“I’d have to really assess what’s going to drive me forward,” she said. “If I do continue to go forward, you have to have a lot of motivation to be in this sport. It’s an all-encompassing lifestyle. It’s not a nine-to-five. It’s literally every single day you’re making decisions. How can I be the best possible athlete? You don’t check in and check out.”

This was certainly Flanagan’s biggest career victory, in her 10th marathon, but was it her greatest achievement? She has an Olympic 10,000m silver medal from 2008.

“It’s hard to compare them,” she said. “But I feel like this has been a long, long process to get here. A lot of ups and downs and disappointments and some heartache. So, in a way, maybe this is more meaningful to me just because I feel like it’s been seven years of a lot of work and a lot of disappointments at times, wondering if I have what it takes. Almost feeling like a sense of really extreme validation yesterday, more so than maybe my Olympic medal. But they’re both treasured, just in different ways.”

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Coronavirus forces Olympic soccer and boxing qualifiers to move

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KUALA LUMPUR, Malaysia (AP) — Olympic qualifying events in two sports were moved from the Chinese city of Wuhan on Wednesday because of an outbreak of a deadly viral illness.

A four-nation Asian qualifying group for the women’s soccer tournament was switched from the city at the center of the health scare to Nanjing.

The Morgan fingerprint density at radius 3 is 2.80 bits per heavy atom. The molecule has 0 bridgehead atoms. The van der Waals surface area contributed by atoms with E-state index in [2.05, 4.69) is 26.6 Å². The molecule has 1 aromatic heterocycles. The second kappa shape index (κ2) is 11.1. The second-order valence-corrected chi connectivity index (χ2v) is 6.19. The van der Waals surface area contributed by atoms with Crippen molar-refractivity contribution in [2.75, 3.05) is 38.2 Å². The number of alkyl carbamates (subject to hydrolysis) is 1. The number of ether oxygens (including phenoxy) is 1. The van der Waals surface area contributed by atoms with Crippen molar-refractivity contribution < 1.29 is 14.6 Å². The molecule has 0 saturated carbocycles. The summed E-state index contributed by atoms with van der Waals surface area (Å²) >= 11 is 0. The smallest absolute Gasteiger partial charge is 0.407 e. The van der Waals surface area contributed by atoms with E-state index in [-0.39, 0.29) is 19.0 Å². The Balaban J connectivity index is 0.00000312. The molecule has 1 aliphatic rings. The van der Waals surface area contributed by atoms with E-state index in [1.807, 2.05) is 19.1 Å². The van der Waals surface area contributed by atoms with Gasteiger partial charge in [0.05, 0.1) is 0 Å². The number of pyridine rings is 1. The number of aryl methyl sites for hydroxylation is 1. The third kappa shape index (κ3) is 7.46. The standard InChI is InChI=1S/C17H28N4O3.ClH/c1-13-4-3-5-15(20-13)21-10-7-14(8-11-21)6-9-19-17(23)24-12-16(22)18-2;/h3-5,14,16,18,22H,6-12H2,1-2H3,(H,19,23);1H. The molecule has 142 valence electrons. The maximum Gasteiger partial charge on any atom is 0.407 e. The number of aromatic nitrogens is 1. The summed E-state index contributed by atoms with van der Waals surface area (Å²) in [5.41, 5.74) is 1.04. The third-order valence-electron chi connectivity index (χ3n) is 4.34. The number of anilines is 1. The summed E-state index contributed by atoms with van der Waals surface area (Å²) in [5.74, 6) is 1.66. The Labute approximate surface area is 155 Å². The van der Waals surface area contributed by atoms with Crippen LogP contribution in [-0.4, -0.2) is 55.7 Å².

The Asia-Oceania boxing qualifying tournament scheduled for Feb. 3-14 in Wuhan was cancelled. No new plans were announced.

The decisions followed Chinese health authorities telling people in Wuhan to avoid crowds and public gatherings.

The Asian Football Confederation said the round-robin group — featuring host China, Australia, Taiwan and Thailand — will be played on Feb. 3-9, retaining the same dates, in Nanjing.

More than 500 people have been infected and at least 17 killed since the outbreak emerged last month. The illness comes from a newly identified type of coronavirus.

Cases have also been reported in the United States, Japan, South Korea and Thailand. All involve people from Wuhan or who recently traveled there.

In the soccer qualifiers in China, two teams advance to a four-nation playoff round in March. That will decide which two teams from Asia join host Japan at the Tokyo Olympics.

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Russia trounces U.S. boys’ hockey team to wrap up Youth Olympic Games

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Russia routed the U.S. 4-0 in the boys’ hockey gold medal game Wednesday, the final day of the Youth Olympic Games in Lausanne, Switzerland.

The U.S. had more penalties (three) than shots (two) in the first period. Russia’s Matvei Michkov converted the first power play and added an even-strength goal later in the period. Another power-play goal in the second period ran the score to 3-0.

Michkov just turned 15 and is projected as a top pick in the 2023 NHL Draft.

The gold medal was Russia’s ninth of the Games, excluding events that featured mixed-nationality teams, and 27th overall medal. Both numbers were the best of the competition.

Switzerland finished second in the medal tally with nine golds and 22 total. Japan, the surprise winner in girls’ hockey, matched Switzerland with nine golds among its 17 medals.

The U.S. had two gold medals and 11 total. Kiernan Fagan took gold in the boys’ ski slopestyle and silver in ski big air. Dusty Henricksen won the boys’ snowboard slopestyle.

Fagan, who turned 18 during the Games, already has a couple of World Cup podiums and finished 12th in slopestyle in last year’s world championships. He also took silver in big air and slopestyle in last year’s world junior championships.

Henricksen, who’ll turn 17 next month, placed 17th in the World Cup big air event last month in Atlanta.